What can be done? If we are to have any hope of living sustainably again, we must realize that sustainability goes hand-in-hand with a living urbanism. The two are inextricably linked, so that you cannot have sustainability without a living urbanism. Green power, hybrid cars, and compact fluorescent light bulbs are good, but they cannot even hope of doing the job alone.
And so, we must revive living urbanism. How can we do that? The operating system of living urbanism is the living tradition. Some think that traditions are historic things, incapable of helping us live more sustainably today. But a living tradition bears about as much resemblance to an historical tradition as a living creature does to a fossil: some of the shapes may be similar, but one is alive and the other is dead. Living traditions can learn, and can adapt to new traditions, and then they spread that wisdom widely and quickly. They are very similar to nature’s way of spreading genetic material: it can be done by millions of people with nothing more than on-the-job experience.
Today, millions of people are working furiously all around the world to try to figure out how to live sustainably today. Once we figure it out, (and I’m optimistic that we will,) we simply do not have the luxury of time to spread that wisdom using only the higher education system because it is far too inefficient and slow.
But there is an even worse way that we could fail than using a slow system of spreading the wisdom of sustainability. Much of the architecture of recent decades has at its core the precept that if you (as an architect) are to be significant, your work must be unique. So each significant architect is expected to reconstitute architecture into a personal style like nothing quite seen before. The problem is obvious: millions of the best minds are working today to figure out sustainability. It is a highly complicated problem. Once it is figured out, if we then require each architect who would be significant to re-invent all of sustainability in their own personal style, then we can expect nothing other than catastrophic failure because sustainability is such a complex, inter-linked problem. So the requirement of uniqueness goes far beyond the ludicrous to the globally treasonous. It must not be tolerated any longer. We must be allowed to share wisdom! The most effective way of sharing wisdom ever devised and proven is nature’s way: it is a living tradition. And it is the operating system of a living urbanism. We must use them again!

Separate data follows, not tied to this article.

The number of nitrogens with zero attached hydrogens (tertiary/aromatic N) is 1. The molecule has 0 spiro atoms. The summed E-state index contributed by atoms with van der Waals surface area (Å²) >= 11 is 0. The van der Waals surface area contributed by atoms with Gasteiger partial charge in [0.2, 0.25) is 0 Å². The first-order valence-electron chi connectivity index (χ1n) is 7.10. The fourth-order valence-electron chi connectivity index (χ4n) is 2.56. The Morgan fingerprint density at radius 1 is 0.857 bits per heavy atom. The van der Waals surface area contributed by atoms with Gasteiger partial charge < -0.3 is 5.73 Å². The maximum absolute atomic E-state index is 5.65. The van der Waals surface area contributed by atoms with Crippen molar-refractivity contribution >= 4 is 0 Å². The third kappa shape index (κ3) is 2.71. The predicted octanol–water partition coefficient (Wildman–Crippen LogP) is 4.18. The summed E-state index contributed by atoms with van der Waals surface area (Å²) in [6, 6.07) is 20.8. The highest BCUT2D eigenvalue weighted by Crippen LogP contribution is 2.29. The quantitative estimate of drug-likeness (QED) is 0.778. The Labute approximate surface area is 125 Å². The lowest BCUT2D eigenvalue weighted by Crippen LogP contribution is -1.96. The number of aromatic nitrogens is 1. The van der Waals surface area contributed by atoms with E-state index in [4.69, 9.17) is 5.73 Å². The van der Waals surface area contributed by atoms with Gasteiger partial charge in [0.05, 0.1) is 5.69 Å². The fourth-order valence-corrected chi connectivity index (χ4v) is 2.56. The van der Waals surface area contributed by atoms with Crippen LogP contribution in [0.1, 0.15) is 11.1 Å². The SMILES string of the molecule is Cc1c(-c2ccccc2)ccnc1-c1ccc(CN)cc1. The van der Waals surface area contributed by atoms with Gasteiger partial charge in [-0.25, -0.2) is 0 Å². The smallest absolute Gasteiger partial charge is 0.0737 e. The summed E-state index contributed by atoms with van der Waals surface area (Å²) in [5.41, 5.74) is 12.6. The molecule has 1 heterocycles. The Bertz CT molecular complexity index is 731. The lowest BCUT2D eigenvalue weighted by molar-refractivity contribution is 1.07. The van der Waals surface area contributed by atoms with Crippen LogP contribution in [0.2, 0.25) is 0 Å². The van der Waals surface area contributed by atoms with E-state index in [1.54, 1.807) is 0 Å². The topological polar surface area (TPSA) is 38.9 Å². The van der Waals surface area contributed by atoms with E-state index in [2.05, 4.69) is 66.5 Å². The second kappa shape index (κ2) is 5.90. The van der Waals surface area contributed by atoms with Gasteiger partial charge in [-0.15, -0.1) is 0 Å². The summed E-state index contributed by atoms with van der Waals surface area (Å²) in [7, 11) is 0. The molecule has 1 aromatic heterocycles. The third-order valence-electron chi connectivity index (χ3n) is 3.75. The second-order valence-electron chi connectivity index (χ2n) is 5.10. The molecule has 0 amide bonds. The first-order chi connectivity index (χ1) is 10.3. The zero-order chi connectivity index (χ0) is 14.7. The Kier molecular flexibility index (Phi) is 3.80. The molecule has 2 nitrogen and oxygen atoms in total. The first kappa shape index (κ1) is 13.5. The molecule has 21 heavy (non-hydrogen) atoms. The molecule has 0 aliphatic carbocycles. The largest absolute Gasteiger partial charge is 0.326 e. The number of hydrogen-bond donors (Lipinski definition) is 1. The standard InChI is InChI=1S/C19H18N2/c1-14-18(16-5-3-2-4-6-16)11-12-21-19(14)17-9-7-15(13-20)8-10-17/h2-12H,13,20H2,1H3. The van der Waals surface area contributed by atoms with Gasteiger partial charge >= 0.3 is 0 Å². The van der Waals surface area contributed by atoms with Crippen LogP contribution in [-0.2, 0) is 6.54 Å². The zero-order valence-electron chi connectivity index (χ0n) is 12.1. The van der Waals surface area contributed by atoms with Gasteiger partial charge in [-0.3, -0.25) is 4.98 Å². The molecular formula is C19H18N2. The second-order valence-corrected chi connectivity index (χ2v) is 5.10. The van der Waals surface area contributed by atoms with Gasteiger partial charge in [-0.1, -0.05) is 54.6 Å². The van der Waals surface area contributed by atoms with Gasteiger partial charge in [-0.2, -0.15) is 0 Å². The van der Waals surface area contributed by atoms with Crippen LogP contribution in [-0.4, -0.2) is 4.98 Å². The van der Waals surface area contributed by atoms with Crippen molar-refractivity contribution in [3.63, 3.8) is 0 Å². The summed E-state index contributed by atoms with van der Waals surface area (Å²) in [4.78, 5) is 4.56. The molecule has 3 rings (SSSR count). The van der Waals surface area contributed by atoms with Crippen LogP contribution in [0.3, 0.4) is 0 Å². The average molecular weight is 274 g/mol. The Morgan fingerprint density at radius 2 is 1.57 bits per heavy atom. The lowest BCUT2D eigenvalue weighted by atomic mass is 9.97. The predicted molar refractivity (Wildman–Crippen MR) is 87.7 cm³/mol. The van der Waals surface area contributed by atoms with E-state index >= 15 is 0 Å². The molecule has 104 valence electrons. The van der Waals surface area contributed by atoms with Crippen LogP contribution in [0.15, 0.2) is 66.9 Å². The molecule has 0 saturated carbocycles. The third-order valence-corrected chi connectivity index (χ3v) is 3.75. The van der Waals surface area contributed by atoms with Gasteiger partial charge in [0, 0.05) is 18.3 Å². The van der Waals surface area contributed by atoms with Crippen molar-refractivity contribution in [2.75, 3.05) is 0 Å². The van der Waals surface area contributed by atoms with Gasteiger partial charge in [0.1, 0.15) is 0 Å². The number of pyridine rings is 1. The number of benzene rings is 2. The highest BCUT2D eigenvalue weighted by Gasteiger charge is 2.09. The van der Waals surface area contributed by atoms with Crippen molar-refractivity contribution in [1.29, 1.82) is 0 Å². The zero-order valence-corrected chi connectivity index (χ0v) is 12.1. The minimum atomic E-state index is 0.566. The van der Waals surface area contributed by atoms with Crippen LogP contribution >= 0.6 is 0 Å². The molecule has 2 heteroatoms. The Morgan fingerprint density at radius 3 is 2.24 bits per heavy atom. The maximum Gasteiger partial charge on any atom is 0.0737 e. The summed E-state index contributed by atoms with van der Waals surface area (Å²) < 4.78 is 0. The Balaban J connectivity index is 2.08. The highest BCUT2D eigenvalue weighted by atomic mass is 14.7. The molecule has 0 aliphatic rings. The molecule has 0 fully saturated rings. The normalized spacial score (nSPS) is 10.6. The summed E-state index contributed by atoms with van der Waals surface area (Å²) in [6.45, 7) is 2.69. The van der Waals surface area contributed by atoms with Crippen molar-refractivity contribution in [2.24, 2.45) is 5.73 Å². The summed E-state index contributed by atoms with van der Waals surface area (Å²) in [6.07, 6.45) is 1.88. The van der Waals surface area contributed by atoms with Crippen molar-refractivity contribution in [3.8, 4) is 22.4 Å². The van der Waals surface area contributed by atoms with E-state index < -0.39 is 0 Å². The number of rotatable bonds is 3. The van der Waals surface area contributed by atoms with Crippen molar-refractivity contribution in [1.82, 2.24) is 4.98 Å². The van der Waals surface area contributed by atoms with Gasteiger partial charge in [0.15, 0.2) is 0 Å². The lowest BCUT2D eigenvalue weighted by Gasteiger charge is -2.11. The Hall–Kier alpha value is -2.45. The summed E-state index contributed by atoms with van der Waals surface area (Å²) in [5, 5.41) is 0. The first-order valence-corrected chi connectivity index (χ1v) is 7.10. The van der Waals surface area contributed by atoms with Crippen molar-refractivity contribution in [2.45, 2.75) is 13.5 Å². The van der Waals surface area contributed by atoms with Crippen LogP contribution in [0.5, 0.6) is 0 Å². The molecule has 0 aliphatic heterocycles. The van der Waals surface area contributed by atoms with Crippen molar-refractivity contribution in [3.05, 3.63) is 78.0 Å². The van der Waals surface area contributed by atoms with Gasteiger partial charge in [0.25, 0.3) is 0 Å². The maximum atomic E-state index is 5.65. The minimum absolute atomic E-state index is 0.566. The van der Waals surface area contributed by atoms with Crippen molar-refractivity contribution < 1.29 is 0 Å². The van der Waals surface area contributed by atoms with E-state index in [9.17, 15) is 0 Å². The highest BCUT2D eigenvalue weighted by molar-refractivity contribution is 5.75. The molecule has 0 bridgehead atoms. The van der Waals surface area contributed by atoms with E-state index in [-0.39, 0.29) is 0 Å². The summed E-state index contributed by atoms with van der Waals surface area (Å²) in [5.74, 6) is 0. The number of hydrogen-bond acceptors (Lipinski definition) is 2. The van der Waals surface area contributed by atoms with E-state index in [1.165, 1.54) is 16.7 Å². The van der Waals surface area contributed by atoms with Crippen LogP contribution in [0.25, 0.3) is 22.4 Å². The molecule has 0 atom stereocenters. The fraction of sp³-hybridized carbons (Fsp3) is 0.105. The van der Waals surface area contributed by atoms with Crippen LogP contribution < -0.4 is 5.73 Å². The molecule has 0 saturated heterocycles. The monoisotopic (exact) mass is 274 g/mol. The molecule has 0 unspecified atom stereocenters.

~ Steve Mouzon
Wednesday, May 19, 2010 - 05:54 PM
Saw this TED video about cancer and anti-angiogensis today, then was reading a twitter post about highways being lifeline of tumor-like suburbs. Anti-angiogenesis for city transit systems may be needed.